Friday, January 17, 2020

The $5,000 Initial Meeting

Reciprocal discipline has been imposed by the New York Appellate Division for the First Judicial Department for sanctions ordered in Colorado on an attorney who practiced immigration law in Colorado without a local license

The [Colorado] Presiding Disciplinary Judge (PDJ) of the Colorado Supreme Court granted the OARC partial summary judgment sustaining six of the alleged violations, and directed a hearing be held before a three-member Hearing Board (which included the PDJ) for a determination as to liability on the remaining charge and sanction. Respondent appeared pro se and testified at the hearing.

The factual and judicial findings in this matter are as follows. On June 30, 2016, Hennadiy Zhakyavichyus and Iuliia Vyshniavska retained respondent to apply for adjustments of their respective immigration statuses, for which they paid him the full agreed upon fee of $6,000 to handle both matters, but they discharged him on August 4 and August 9, 2016, respectively, because both of them were dissatisfied with the pace at which their matters were being handled. At the time of his August 9 termination, respondent told Zhakyavichyus that he had filed his citizenship application on August 4, however, records showed that the earliest date it could have been filed was August 9. Further, respondent, who did not keep contemporaneous time records for his work, billed the couple a total of over $5,000 for their joint, initial two-hour meeting with him. He claimed that the fee was justified under the terms of their retainer agreements.

The PDJ granted the OARC partial summary judgment finding that the fees respondent charged violated Colorado RPC 1.5(a) (a lawyer shall not make an agreement for, charge, or collect an unreasonable fee or an unreasonable amount for expenses); he failed to deposit $5,000 of the advance fee paid to him by Zhakyavichyus into an attorney trust account in violation of Colorado RPC 1.5(f) (advances of unearned fees are the property of the client and shall be deposited in the lawyer's trust account) and Colorado RPC 1.15(a) (a lawyer shall hold property of clients or third persons that is in the lawyer's possession in connection with a representation separate from the lawyer's own property); by including a nonrefundable "case evaluation fee" of $1,000 in his retainer agreements he violated Colorado RPC 1.5(g) (nonrefundable fees and nonrefundable retainers are prohibited [and] any agreement that purports to restrict a client's right to terminate the representation, or that unreasonably restricts a client's right to obtain a refund of unearned or unreasonable fees, is prohibited); upon termination of his services by the clients, he failed to promptly return unearned fees and thereby failed to take steps reasonably practicable to protect the clients' interests in violation of Col. RPC 1.16(d); and by misrepresenting the filing date of Zhakyavichyus's application he engaged in dishonest conduct in violation of Colorado RPC 8.4(c).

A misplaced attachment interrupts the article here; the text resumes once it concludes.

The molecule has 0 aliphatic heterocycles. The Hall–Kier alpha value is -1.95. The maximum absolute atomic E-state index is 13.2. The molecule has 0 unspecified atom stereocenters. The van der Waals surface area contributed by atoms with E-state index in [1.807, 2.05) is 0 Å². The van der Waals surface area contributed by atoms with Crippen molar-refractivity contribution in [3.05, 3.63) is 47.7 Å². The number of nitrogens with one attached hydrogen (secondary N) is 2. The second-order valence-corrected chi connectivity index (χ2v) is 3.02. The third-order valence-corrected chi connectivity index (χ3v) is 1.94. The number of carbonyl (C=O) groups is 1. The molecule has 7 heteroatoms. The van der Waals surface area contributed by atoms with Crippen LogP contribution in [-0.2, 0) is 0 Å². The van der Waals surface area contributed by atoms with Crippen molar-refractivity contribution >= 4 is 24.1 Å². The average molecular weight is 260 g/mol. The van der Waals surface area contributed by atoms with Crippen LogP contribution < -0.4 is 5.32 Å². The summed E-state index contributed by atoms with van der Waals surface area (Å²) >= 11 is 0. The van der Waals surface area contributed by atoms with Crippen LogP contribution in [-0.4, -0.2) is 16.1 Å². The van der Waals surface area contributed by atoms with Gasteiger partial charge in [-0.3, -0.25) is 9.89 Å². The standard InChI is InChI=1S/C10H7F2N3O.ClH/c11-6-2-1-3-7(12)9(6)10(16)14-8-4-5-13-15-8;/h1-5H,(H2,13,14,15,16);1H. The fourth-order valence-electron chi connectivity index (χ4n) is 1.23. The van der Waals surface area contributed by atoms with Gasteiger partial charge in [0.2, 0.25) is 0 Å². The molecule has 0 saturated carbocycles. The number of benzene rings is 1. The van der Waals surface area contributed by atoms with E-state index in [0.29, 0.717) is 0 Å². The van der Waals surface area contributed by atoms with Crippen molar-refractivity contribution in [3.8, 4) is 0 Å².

Colorado sanction

the Colorado Hearing Board majority imposed a suspension of one year and one day, with three months to be served (subject to his successful completion of a two-year probationary period and certain conditions imposed), while the PDJ would have imposed an actual nine-month suspension with the remainder of the one year and one day stayed.


By order dated March 21, 2019, the Board of Immigration Appeals (BIA) immediately suspended respondent from practice before the Board, the Immigration Courts, and the U.S. Department of Homeland Security based on his discipline in Colorado.

His objections to reciprocal discipline failed

Contrary to respondent's arguments, none of the defenses to reciprocal discipline apply herein. Respondent received notice of the charges against him and vigorously defended himself at the trial (disciplinary hearing) and appellate levels which, as noted, included a federal lawsuit against the OARC. In addition, the record amply supports the Colorado Supreme Court's misconduct findings. Further, respondent's misconduct in Colorado would constitute misconduct in New York in violation of the Rules of Professional Conduct (22 NYCRR ยง 1200) rules 1.5(a), 1.5(d), 1.16(e), and 8.4(c). Respondent has also not demonstrated that it would be unjust under 22 NYCRR 1240.13(c) for this Court to impose reciprocal discipline, nor do his arguments in support of his motion to strike the Committee's reply papers have any merit.

A suspension for six months and until further order was imposed. (Mike Frisch)

Bar Discipline & Process | Permalink


He still owes his clients in Colorado portions of the fee.

Posted by: Hennadiy | Mar 31, 2020 8:51:50 PM

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